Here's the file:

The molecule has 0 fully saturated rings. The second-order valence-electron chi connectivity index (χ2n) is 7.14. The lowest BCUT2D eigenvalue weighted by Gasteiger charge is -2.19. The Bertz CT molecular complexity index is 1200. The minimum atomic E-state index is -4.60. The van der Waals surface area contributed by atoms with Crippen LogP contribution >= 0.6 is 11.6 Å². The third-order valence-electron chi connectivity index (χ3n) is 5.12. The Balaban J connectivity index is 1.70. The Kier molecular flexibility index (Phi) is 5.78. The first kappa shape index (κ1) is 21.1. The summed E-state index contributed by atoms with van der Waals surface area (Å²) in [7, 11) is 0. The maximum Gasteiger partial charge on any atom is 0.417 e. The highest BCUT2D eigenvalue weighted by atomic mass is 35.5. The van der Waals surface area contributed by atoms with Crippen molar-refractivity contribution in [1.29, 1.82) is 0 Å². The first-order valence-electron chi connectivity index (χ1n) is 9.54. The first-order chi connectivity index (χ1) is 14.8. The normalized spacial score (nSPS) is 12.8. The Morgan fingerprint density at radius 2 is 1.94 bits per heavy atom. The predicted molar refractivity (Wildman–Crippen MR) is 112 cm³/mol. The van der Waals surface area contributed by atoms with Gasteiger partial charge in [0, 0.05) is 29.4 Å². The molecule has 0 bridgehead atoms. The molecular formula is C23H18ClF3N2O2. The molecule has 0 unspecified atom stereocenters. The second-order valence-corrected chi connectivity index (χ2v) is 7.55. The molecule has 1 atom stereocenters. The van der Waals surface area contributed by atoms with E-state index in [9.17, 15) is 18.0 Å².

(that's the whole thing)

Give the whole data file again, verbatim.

The molecule has 0 fully saturated rings. The second-order valence-electron chi connectivity index (χ2n) is 7.14. The lowest BCUT2D eigenvalue weighted by Gasteiger charge is -2.19. The Bertz CT molecular complexity index is 1200. The minimum atomic E-state index is -4.60. The van der Waals surface area contributed by atoms with Crippen LogP contribution >= 0.6 is 11.6 Å². The third-order valence-electron chi connectivity index (χ3n) is 5.12. The Balaban J connectivity index is 1.70. The Kier molecular flexibility index (Phi) is 5.78. The first kappa shape index (κ1) is 21.1. The summed E-state index contributed by atoms with van der Waals surface area (Å²) in [7, 11) is 0. The maximum Gasteiger partial charge on any atom is 0.417 e. The highest BCUT2D eigenvalue weighted by atomic mass is 35.5. The van der Waals surface area contributed by atoms with Crippen molar-refractivity contribution in [1.29, 1.82) is 0 Å². The first-order valence-electron chi connectivity index (χ1n) is 9.54. The first-order chi connectivity index (χ1) is 14.8. The normalized spacial score (nSPS) is 12.8. The Morgan fingerprint density at radius 2 is 1.94 bits per heavy atom. The predicted molar refractivity (Wildman–Crippen MR) is 112 cm³/mol. The van der Waals surface area contributed by atoms with Gasteiger partial charge in [0, 0.05) is 29.4 Å². The molecule has 0 bridgehead atoms. The molecular formula is C23H18ClF3N2O2. The molecule has 0 unspecified atom stereocenters. The second-order valence-corrected chi connectivity index (χ2v) is 7.55. The molecule has 1 atom stereocenters. The van der Waals surface area contributed by atoms with E-state index in [9.17, 15) is 18.0 Å².